our complex adaptive system.

• KWICs inform our understanding of language in use and provide insight into how to teach grammar to
students.

• All the words in core language….target language… are not equally important to construe meaning.

• KWICs narrow down the focus of our teaching-learning, and can help teachers to ascertain what the
learners already know, and what they need to know. That’s the essence of grammar teaching.
GRAMMAR IN METHODS
Grammar Teaching Instantiation
https://www.youtube.com/watch?v=YJwbnQOguEk&t=1904s
https://www.youtube.com/watch?v=-jutpjRc-So
3 Approaches to the Teaching of Grammar -
Summary
• No grammar/Integrated grammar Chomsky, Krashen and others have proposed that grammar is
simply acquired in use and that no conscious attention to grammar is needed or desirable. In this
view, grammar terminology simply gets in the way.

• Grammar highlighting The predominant practice today is highlighting grammar in use in


integrated skills lessons with clear context and cotext. Focus, repetition, board modeling and
examples are all encouraged to help the student recognize common grammatical forms and apply
them.

• Form Focused grammar Grammar is presented, modeled and practiced using activities that may
or may not be grounded in context and cotext. The question of whether structure or lexis should
be the focus remains.
Integrated Grammar Learning – No Grammar
• Grammar is an integrated part of the communicative lesson in modeling and practice activities.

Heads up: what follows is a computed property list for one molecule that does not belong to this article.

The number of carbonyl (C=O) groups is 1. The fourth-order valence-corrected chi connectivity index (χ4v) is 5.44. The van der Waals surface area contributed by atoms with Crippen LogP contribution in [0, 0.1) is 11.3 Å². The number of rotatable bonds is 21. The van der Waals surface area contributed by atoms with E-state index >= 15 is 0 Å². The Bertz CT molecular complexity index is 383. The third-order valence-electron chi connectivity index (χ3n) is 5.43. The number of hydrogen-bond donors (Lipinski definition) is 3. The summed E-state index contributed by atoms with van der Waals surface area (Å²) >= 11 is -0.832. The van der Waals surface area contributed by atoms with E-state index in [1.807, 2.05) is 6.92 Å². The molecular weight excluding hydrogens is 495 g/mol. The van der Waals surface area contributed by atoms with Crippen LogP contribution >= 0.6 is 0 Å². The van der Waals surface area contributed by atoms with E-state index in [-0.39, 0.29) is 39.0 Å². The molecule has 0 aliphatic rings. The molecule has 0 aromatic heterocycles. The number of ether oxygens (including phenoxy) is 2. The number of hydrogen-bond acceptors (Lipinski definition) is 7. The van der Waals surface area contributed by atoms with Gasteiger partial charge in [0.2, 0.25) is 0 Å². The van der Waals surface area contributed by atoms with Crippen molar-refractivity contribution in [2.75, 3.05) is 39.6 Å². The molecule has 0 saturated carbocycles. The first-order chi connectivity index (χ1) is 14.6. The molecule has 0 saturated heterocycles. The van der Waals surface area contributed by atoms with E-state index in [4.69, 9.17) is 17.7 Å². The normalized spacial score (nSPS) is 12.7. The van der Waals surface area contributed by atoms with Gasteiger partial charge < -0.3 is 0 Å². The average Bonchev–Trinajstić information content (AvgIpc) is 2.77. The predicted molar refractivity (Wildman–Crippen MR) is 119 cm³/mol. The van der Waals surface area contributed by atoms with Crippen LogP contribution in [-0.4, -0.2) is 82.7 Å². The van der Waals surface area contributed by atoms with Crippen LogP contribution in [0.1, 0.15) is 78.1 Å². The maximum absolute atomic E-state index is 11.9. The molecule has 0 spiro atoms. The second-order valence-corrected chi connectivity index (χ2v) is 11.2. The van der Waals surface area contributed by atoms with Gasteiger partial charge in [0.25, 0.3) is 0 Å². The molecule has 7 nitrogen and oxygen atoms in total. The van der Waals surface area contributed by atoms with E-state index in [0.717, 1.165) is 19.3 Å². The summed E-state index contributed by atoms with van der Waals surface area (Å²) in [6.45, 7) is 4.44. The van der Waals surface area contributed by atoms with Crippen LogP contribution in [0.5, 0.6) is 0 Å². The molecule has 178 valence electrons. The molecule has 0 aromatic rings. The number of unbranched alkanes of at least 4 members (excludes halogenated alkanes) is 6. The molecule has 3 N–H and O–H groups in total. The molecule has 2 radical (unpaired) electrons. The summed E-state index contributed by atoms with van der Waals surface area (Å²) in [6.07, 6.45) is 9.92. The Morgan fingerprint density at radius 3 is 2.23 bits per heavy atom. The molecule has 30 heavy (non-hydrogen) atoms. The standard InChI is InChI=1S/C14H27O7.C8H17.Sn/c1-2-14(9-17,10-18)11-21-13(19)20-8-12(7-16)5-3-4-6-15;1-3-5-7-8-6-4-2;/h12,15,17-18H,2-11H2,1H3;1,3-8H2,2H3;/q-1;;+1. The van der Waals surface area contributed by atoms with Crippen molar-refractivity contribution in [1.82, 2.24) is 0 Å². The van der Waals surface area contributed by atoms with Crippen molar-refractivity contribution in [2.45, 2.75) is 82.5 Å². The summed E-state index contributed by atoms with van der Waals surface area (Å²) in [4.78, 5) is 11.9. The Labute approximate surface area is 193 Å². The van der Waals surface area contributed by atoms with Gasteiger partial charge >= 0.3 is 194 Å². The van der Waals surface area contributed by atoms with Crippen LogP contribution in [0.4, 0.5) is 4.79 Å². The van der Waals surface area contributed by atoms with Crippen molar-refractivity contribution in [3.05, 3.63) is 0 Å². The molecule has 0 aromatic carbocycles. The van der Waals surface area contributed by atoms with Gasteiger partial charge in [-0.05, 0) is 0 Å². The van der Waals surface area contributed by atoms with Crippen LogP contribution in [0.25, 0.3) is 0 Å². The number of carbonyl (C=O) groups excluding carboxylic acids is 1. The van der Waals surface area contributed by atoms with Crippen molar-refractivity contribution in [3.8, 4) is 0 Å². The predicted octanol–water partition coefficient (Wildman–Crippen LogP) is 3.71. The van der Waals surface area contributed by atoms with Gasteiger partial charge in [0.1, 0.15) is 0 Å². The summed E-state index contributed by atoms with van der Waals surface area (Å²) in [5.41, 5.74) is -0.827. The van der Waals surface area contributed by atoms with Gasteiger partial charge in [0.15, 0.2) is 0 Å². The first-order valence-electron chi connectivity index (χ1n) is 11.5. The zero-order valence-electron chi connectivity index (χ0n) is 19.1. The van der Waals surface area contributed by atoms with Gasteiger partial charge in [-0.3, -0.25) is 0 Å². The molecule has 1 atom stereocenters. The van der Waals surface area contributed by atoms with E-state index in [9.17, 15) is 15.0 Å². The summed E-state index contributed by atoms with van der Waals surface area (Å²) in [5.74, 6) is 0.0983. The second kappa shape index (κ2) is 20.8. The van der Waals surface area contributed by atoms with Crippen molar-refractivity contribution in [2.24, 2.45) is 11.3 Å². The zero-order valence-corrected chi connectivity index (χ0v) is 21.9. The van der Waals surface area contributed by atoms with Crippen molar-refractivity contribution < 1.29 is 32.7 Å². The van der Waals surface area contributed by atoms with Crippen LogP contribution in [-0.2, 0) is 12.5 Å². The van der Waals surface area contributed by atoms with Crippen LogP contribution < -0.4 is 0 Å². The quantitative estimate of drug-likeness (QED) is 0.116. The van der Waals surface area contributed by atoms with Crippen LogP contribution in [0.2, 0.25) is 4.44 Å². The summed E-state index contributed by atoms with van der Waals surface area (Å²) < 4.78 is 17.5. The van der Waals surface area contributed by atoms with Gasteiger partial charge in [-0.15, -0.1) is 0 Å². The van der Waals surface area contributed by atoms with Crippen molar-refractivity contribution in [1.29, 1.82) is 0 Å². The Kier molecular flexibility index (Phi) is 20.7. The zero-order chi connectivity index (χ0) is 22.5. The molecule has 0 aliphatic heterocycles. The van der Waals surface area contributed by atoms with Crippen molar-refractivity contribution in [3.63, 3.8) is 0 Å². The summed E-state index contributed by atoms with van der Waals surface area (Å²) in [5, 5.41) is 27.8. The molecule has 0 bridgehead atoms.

Grammatical form and functions are modeled and practiced in context and cotext. “…the
frequent use of a structure will not be mechanical repetition. Instead, students should engage in
a (variety of) meaningful activity that requires the frequent use of a form.

• An implicit approach to grammar is one where the students are ‘led’ to the grammar through a
series of steps – this is what is meant by the ‘discovery technique’. In other words, the ‘discovery
technique’ aims to lead students towards a generalized grammar rule or pattern. However, it is
possible in the ‘discovery technique’ to be predominantly concerned with the form. The idea is
that students will ‘discover’ the grammar through a series of steps (these might be tasks,
language awareness activities, pictures, questions etc.) and will deduce both the form and the
meaning from the context(s).
Integrated Grammar Lessons
• Integrated grammar activity is part of the communicative language learning lesson. As such they
are not a separate feature of the lesson, but part of an integrated multi skills lesson. They would
include:
• highlighting of language features and forms, and
• speaking, listening, reading and writing practice with these forms.

• Grammar practice activities may be employed, but most of the grammar learning is part of the
integrated skills lesson activity. Integrated grammar learning lesson sequences will be the
medium to input grammatical features.
Integrated Grammar – Questions to think about
• How was the grammar taught in each of the lessons?
• Silent Way
• Project based learning
• ALM

• How does context and cotext provide the basis for grammar in use in these lessons?

• How does the teacher select what grammar is to be taught?

• Does the learner acquire the grammar that is taught?


Highlighting Grammar – Integrated Skills
• This is a presentation of meaningful content (Krashen)

• The context is modeled in a progressive development, often as a story, where the main
characters are using the target language in a meaningful context, like talking about Going Places
or Buying Things.

• The target language or dialogues is built up using drawing, actions and examples to model
meaning The target language is repeated by the presenter several times as the story evolves on